Japanese

How to Say NO in Japanese

Hey, there are some words that you just gotta know, and how to say NO in Japanese is one of them. What’s cool is that Japanese actually has a couple different words that can all be translated as “no” in English.

Why so many? Well it’s because each one carries a different nuance. Some are also more informal, so you wouldn’t say them to your boss. Friends are okay though 🙂

The Different NOs

いいえ (iie) = No
This is the normal way to say “no.” This is the version that you should use when talking politely with anyone, be it your boss, someone you just met, etc.

It is ALSO a way to say “you’re welcome.” This would be like in English when you do something for someone and they say “thank you” and you reply with “no problem” or “not at all.”

 

ううん (ūn) = No (informal)
You can use this version as long as you’re with friends. It works the same way as いいえ. Although, be sure to elongate that “u” sound because if you don’t, then you will accidentally say うん (un) which means YES!

Some other ways to say “No”

So now that we are done with the basic ways to say “no”, both formal and informal, let’s check out a few other ways. These are pretty common to hear in anime so you’ve probably heard them before.

結構です (kekkō desu) = No thank you (I’m fine)
If someone offers you something, like more food or drink, you can use this phrase to say “no thanks.”

ちょっと。。。(chotto…) = Well… (no)
This one literally means “a little” and it is often used as a polite way to say “no” to some sort of request. It conveys the feeling of “well, it’s a little inconvenient. Sorry, I have to say no.”

いや (iya) = I dislike
Here is a good way to say “no” to someone and to imply that it’s because you don’t like it.

だめ (dame) = It’s no good
Say someone offers you some sort of solution, but you know it’s total crap. That’s when you would use this one to say “no way / it’s not going to work.”

やめてください! (yamete kudasai) = Please stop!
If someone keeps bugging you with a request or something and you’re at the end of your rope, this is how you would say “No, and please stop bugging me!”

Better to know and not need to

Hopefully you won’t need to use these phrases too much. But just the same, it’s a good idea to know them. And you will definitely hear them in anime and read them in manga!

And if you’d like to know how to say “YES” in Japanese, you can find it here!


Know of any other ways to say “no” in Japanese? Leave a comment below and let us know!


 

6 Comments

  • Dana

    I really enjoyed this article. We have a language learning website ourselves, and while it is not directed at one language in particular, I’m especially drawn to Japanese because our son has spent years living in Japan. He, too, is very much a fan of anime. He tries to explain the Japanese language to me, as he teaches English to them, so your article holds special meaning to me. Best wishes on your quest.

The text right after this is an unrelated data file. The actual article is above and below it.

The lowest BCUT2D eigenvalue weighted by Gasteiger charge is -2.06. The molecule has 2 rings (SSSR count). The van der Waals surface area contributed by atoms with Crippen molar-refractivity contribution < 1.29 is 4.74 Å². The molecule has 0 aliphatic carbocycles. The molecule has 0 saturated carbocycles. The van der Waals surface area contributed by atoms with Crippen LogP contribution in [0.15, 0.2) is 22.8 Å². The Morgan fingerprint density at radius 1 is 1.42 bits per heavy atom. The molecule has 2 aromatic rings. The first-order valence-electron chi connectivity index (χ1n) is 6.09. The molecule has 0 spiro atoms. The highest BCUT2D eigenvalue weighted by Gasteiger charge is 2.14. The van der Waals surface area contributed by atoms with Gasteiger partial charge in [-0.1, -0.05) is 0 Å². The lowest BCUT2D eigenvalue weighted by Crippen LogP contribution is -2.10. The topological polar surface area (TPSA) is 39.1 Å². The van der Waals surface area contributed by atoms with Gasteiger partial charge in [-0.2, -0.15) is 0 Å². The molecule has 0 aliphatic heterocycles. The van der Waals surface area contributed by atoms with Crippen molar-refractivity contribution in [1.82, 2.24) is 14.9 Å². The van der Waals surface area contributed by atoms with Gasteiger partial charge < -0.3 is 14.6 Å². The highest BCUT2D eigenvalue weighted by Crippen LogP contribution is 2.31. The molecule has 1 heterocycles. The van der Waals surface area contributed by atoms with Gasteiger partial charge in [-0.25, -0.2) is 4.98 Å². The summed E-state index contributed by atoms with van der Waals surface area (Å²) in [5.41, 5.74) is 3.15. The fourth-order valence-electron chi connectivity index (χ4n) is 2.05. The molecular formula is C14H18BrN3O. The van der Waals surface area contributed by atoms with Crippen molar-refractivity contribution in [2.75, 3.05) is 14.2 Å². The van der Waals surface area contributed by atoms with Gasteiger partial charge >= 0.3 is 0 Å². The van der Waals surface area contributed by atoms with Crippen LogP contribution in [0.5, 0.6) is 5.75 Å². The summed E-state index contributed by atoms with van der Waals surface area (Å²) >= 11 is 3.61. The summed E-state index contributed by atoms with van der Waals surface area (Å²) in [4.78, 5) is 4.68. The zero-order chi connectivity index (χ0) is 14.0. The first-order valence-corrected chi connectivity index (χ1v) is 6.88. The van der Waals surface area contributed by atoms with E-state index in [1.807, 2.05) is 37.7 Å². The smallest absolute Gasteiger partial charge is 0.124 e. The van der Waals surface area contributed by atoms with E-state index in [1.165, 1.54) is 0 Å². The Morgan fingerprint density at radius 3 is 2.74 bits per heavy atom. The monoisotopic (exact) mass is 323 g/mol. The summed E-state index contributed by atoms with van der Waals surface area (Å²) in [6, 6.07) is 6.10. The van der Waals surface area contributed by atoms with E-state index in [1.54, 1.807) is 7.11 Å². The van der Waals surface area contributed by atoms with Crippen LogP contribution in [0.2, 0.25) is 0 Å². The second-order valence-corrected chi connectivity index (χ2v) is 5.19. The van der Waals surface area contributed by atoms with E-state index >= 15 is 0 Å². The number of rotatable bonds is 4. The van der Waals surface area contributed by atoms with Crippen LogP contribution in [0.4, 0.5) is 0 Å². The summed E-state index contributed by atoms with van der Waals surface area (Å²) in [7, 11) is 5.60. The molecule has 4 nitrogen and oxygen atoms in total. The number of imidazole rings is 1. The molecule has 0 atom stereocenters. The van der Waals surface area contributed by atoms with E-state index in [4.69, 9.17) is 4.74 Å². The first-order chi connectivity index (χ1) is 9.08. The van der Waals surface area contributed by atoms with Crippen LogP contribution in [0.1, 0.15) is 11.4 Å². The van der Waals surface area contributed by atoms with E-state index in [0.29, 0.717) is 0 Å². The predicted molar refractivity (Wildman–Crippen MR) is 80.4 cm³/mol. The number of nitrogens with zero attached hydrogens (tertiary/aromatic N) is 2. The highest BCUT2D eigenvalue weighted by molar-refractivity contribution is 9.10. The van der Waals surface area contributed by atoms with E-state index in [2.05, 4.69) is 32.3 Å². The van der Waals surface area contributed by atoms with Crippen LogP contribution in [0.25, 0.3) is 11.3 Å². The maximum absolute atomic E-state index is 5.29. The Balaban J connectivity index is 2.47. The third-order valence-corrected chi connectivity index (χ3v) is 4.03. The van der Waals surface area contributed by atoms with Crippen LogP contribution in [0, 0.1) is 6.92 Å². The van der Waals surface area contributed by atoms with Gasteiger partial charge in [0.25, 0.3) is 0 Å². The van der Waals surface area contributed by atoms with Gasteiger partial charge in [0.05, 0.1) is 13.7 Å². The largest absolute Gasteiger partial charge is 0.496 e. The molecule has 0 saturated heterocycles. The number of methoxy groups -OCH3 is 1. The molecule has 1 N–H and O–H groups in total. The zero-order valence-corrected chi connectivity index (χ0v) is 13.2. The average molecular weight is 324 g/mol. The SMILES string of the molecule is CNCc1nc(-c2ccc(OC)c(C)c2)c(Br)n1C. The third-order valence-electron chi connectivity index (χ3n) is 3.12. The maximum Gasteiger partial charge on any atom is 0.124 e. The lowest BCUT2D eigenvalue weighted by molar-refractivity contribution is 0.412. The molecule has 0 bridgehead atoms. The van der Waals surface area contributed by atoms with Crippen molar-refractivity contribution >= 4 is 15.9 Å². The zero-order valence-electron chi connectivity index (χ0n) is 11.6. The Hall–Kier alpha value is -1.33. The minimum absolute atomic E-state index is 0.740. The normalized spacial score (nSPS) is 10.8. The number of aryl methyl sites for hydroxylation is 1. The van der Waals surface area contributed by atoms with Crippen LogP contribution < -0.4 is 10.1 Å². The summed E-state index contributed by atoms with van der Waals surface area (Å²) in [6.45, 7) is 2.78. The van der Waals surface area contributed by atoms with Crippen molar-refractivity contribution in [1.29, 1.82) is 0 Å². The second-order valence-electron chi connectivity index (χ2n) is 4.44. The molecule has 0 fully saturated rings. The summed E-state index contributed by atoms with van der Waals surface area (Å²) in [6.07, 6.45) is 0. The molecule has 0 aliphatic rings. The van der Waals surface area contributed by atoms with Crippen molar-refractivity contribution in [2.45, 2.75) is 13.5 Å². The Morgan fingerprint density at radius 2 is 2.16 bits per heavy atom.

• Nick Hoyt

      Hey thanks! That is super cool that you guys are teaching languages too! I often read other people’s sites myself to look for more and better ways for people to learn. After all, lots of other people have methods that work, so they are worth giving a try.

      And that is awesome that your son knows Japanese and teaches English! A man after my own heart, haha!

  • Judy

    Nick,

    It was interesting to learn that there are so many ways to say “No” in Japanese. I enjoyed reading the post.

    As you said, it is better to know than to need to know. I can see how lack of knowledge could be embarrassing for someone or possibly cause them to get into trouble.

    I wouldn’t want to say the wrong thing to my boss. Good tips for travelers.

  • Steve & Kris

    I had no idea there were so many ways to say “No” in Japanese. Very interesting that there are so many applications. If you think about it, in English, depending on how you say the word, it can mean many different things. I understand English is one of the hardest languages to learn, because of all the nuances. “No” can be discipline, or unsure, or funny. It just depends on the circumstances.

    • Nick Hoyt

      Yeah, I’ve also heard that English can be very hard to learn. Lots of nuances and it doesn’t follow its own rules. It’s pretty cool to see how Japanese is similar to English, and also how it’s different!

Leave a Reply

Your email address will not be published. Required fields are marked *